You may have heard of the what has become one of the most popular hard seltzer drinks to hit the market in recent times, but if you haven’t, it’s called Topo Chico. It’s relevant because at the moment the product is selling like no tomorrow with consumers across the Texas consuming it like crazy, which might be good news for it’s bottler Molson Coors.
Unfortunately for investors in TAP, the company does not own the rights to the drink, the brand or anything else that’s important. All they do own is the right to bottle the drink and distribute it on behalf of Coca Cola. It’s a big shame because it’s the kind of product that Molson need considering the year they just had on top of a really down beaten stock pre-pandemic. But, there might be a silver lining somewhere.
Firstly, the company will earn a small percentage of revenue from each can sold of the drink, that’s a given. As we do not currently know how well the drink is doing other than the fact that it’s red hot, then it’s difficult to determine accurately how much money TAP is going to bring in. Yet, we can still do some back of the envelope calculations.
Presuming that they manage to capture 5% of the Selterz US market (forecasted to be worth $3 billion) since it’s launch in late March, that would give Coca Cola just under $12.5million in revenue (150m/12months). Presuming that TAP get a small portion of the revenue, let’s say 10% – it would only bring in $1.25m a month in revenue. Not exactly great! Now what if my figures are way too conservative? What if you double the percentages. 10% market capture, 20% of revenue. You still only arrive at $2.5m a year. Still not great.
However, what is more instrumental in this project is the potential for Coca Cola to partner with Molson Coors further down the line, in more projects that can open up many different avenues for the company. It’s also entirely possible then that if the synergies match and the business performs well, Molson Coors could be brought by Coca Cola down the line. Why would they do that? Well Coca Cola might want to enter a new space they currently don’t have a foothold in or the facilities to manage to help grow and diversify their revenue. After all, almost every soft drink is owned by either them or Pepsi. Although, a lot of this is speculation.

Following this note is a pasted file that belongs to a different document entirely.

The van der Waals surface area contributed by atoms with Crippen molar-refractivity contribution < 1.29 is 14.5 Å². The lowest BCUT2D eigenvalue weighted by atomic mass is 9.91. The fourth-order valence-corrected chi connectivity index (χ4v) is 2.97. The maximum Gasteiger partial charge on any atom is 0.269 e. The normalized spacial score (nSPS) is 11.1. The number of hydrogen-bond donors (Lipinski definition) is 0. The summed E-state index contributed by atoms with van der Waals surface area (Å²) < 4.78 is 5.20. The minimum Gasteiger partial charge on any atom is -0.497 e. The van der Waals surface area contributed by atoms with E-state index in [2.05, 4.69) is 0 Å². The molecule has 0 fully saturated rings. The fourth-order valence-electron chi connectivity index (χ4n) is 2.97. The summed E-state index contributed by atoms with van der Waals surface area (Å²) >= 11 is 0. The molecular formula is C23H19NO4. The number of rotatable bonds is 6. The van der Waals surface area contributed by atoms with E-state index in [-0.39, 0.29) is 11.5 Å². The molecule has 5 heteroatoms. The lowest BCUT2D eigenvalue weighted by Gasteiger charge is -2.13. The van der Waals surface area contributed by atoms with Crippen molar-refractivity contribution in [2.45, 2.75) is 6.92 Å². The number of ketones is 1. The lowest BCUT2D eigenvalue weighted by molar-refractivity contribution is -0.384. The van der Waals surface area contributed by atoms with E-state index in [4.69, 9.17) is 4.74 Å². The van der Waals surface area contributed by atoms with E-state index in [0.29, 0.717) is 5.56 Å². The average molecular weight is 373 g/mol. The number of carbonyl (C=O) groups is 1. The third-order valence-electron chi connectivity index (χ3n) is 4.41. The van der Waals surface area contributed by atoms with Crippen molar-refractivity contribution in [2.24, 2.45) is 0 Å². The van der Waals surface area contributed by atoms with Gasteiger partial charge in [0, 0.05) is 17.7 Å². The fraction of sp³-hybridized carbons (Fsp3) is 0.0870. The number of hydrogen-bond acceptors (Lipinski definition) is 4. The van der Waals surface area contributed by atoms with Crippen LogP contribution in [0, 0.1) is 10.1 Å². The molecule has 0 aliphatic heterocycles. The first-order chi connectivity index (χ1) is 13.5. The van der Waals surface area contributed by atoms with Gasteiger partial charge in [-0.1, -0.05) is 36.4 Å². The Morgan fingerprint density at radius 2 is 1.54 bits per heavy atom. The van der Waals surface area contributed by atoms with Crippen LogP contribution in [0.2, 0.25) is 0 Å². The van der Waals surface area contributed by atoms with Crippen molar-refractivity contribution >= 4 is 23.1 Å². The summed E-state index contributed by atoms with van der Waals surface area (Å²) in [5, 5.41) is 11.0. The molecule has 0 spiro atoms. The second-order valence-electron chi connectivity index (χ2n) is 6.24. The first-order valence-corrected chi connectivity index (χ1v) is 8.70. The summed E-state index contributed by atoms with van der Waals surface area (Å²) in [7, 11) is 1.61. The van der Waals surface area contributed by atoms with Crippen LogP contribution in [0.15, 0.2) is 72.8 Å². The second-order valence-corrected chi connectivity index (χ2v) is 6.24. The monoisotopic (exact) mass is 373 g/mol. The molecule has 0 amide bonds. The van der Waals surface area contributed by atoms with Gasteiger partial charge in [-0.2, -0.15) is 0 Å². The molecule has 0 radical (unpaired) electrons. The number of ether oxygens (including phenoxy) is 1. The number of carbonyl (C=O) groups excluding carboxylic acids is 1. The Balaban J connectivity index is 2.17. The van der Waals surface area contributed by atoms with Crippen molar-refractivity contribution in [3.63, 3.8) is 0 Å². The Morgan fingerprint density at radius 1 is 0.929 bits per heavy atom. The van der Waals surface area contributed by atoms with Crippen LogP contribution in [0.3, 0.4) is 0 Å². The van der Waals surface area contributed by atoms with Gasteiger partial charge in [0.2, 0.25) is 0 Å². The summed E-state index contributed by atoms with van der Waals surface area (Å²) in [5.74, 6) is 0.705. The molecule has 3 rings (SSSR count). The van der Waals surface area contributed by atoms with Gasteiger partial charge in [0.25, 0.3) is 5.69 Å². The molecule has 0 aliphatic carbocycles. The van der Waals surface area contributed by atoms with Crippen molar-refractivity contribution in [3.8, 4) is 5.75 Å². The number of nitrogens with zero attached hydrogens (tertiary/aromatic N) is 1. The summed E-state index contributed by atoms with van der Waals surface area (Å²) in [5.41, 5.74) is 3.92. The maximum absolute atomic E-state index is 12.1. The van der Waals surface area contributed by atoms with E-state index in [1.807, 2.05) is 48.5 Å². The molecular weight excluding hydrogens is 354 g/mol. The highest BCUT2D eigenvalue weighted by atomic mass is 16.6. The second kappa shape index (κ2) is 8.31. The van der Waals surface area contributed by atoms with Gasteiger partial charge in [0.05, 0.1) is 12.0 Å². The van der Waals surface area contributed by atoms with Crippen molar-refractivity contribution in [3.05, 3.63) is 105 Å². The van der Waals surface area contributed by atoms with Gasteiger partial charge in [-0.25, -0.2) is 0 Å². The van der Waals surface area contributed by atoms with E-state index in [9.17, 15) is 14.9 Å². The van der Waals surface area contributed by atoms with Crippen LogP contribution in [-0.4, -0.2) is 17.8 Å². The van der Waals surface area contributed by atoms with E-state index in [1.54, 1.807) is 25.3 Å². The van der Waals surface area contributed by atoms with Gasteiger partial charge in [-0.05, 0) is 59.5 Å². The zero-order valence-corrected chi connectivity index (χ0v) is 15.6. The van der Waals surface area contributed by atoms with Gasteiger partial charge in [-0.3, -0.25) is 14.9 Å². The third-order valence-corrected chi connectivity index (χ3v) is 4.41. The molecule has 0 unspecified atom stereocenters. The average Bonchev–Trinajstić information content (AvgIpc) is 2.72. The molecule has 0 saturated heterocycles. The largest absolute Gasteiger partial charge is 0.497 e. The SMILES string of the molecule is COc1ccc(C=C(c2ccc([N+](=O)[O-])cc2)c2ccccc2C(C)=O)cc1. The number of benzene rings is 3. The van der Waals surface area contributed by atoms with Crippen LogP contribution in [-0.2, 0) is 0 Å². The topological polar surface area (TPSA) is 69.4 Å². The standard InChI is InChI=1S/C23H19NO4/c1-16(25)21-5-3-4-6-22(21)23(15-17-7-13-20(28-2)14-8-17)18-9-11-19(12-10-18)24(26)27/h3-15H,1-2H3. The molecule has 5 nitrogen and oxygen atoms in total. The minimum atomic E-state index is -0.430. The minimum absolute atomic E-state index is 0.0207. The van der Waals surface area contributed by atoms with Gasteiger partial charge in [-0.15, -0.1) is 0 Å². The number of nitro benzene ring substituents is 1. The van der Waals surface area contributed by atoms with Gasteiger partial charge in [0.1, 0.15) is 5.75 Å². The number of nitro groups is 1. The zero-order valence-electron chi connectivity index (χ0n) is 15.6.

What you can’t deny though is that Molson Coors can learn from this successful brand. How it’s developed, grown, rapidly succeeded and what it took. Management have needed the reminder on how it can be done and it’s possible that this could be the jump start they needed.
Anyway, Topo Chico is good news for Molson Coors and allows for them to get into a space they have neglected for too long, however, I can’t see how it will generate any kind of significant revenue for a business that relies heavily on it’s heavy hitters. Topo Chico will need to be globally successful to have the kind of imprint needed to make it’s mark. Yet, it might have it’s secondary benefits for a management that needed a kick up the backside.
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